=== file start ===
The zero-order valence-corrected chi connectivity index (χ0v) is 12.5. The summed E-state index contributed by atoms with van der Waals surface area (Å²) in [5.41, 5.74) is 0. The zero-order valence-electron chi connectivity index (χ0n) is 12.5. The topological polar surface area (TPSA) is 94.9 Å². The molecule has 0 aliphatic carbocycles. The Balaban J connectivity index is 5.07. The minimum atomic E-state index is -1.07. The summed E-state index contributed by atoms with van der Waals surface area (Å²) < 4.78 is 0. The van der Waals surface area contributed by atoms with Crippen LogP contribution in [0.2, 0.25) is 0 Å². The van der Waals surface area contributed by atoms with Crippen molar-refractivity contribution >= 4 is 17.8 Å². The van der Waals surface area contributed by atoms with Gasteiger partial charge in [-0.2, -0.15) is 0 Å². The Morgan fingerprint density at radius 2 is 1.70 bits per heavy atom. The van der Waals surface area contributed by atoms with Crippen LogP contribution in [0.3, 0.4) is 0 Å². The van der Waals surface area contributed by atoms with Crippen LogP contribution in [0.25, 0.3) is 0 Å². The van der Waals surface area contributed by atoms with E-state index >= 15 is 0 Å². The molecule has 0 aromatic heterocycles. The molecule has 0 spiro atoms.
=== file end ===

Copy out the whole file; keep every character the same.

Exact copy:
The zero-order valence-corrected chi connectivity index (χ0v) is 12.5. The summed E-state index contributed by atoms with van der Waals surface area (Å²) in [5.41, 5.74) is 0. The zero-order valence-electron chi connectivity index (χ0n) is 12.5. The topological polar surface area (TPSA) is 94.9 Å². The molecule has 0 aliphatic carbocycles. The Balaban J connectivity index is 5.07. The minimum atomic E-state index is -1.07. The summed E-state index contributed by atoms with van der Waals surface area (Å²) < 4.78 is 0. The van der Waals surface area contributed by atoms with Crippen LogP contribution in [0.2, 0.25) is 0 Å². The van der Waals surface area contributed by atoms with Crippen molar-refractivity contribution >= 4 is 17.8 Å². The van der Waals surface area contributed by atoms with Gasteiger partial charge in [-0.2, -0.15) is 0 Å². The Morgan fingerprint density at radius 2 is 1.70 bits per heavy atom. The van der Waals surface area contributed by atoms with Crippen LogP contribution in [0.3, 0.4) is 0 Å². The van der Waals surface area contributed by atoms with Crippen LogP contribution in [0.25, 0.3) is 0 Å². The van der Waals surface area contributed by atoms with E-state index >= 15 is 0 Å². The molecule has 0 aromatic heterocycles. The molecule has 0 spiro atoms.